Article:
Student Government Association should represent the student body and work to improve student organizations through funding, advice and support.
Membership in multiple organizations is encouraged for SGA officials and involvement on campus increases the likelihood of getting elected. But, once elected, senators need to put biases aside and act in the best interest of the entire student body.
After winning the election last month, then President-elect Randy Gipson-Black’s first move was to present a bill to Student Senate on behalf of his fraternity, Lambda Chi Alpha.
See Page 1 for more on the Lambda Chi Alpha bill.
Though his inauguration had not yet occurred and he technically did not break any rules, the situation is unprofessional and poses a conflict of interest. Immediately after winning the campus’s support, Gipson-Black used his power to benefit his own organization.
Austin Gipson-Black, Lambda Chi Alpha member, new vice president and brother of President Gipson-Black, served as the religion district’s senator at the time of the vote. Austin voted in favor of the fraternity’s bill, despite the SGA bylaw that reads: “members of the Student Senate shall recuse themselves of participation in any inquiries pertaining to themselves.”
While campaigning, President Gipson-Black said he would avoid conflicts of interests. He and the other senators should set a good, unbiased example.
Student Senate also should avoid conflicts and should use SGA money in a fair way that benefits the most students because that money comes from students’ fees.
Lambda Chi Alpha members have every right to ask SGA for funds, but Student Senate passed the bill at the full amount requested. Lambda Chi received $2,000, despite a discrepancy in the bill, which senators were aware of. This is a high contrast to the majority of other bills proposed this semester that the Senate amended and passed at lower amounts than requested.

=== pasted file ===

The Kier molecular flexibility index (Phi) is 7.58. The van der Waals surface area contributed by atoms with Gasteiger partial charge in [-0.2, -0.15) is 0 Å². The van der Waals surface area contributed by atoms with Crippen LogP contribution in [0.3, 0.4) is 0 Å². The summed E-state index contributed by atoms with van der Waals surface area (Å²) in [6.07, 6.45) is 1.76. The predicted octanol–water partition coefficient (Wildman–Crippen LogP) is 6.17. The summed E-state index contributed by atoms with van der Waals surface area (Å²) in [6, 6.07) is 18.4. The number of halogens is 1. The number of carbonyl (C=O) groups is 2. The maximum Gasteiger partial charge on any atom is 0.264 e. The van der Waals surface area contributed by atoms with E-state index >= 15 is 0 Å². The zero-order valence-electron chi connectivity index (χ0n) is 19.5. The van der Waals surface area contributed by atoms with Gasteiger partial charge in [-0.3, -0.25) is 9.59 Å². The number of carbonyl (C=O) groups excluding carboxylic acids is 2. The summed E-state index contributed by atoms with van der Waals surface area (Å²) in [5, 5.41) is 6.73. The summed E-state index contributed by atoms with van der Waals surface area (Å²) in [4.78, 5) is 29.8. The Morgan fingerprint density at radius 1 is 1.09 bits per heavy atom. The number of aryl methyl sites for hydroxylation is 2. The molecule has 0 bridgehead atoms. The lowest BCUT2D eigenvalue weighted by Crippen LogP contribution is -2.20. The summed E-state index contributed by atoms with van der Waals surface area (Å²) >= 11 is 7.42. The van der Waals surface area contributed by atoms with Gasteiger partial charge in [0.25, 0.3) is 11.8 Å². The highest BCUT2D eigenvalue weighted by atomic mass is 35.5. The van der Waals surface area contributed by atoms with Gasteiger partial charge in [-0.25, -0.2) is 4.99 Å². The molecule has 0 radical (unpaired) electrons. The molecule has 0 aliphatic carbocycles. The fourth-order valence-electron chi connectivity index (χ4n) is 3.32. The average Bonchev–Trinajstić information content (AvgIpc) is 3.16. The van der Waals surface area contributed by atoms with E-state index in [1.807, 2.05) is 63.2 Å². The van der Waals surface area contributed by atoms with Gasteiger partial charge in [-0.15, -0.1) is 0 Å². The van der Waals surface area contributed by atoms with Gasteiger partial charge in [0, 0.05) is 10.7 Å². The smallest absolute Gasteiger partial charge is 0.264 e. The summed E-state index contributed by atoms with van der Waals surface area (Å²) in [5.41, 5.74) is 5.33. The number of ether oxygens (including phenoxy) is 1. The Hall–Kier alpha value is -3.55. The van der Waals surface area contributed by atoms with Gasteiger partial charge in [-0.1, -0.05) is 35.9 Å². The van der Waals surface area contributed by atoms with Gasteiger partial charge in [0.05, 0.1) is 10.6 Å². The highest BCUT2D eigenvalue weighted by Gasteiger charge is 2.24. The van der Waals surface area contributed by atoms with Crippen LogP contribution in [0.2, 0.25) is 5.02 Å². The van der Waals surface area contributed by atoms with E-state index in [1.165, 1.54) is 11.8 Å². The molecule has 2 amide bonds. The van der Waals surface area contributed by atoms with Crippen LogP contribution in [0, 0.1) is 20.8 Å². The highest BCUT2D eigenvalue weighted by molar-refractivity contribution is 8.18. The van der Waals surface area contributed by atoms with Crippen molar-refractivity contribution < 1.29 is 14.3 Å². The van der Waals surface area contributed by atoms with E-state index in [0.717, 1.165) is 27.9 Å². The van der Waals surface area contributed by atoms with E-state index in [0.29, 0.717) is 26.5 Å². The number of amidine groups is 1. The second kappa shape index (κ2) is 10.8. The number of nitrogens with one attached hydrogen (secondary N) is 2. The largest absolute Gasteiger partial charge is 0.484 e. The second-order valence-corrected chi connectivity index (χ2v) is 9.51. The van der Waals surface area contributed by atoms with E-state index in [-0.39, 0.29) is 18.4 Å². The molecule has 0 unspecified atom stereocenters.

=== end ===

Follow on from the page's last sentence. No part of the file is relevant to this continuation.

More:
Gipson-Black said only three members would attend the conference the money was requested for, but the bill listed the costs for four people. Senators ignored the discrepancy during the vote, even though they asked for a better explanation of the costs at the previous meeting.
Not only did senators let Lambda Chi submit a poorly-written bill with discrepancies, they didn’t make any amendments. They gave the largest allocation of this semester for an event that directly impacts only three people. This is unacceptable.
Any extra money rolls over to next semester, so senators should have reduced the amount for Lambda Chi and saved the rest of the funds for a bill that affects more students.
The bill shouldn’t have passed. Not when it had discrepancies the first time, and definitely not when there was no effort put toward explaning the costs in a more clear way.
All members of SGA need to pay more attention to what they’re doing and think of the implications of their decisions. Bad decisions like this can be avoided if the student body keeps their representatives accountable.
Pay attention and speak up when representatives are spending your student fees irresponsibly.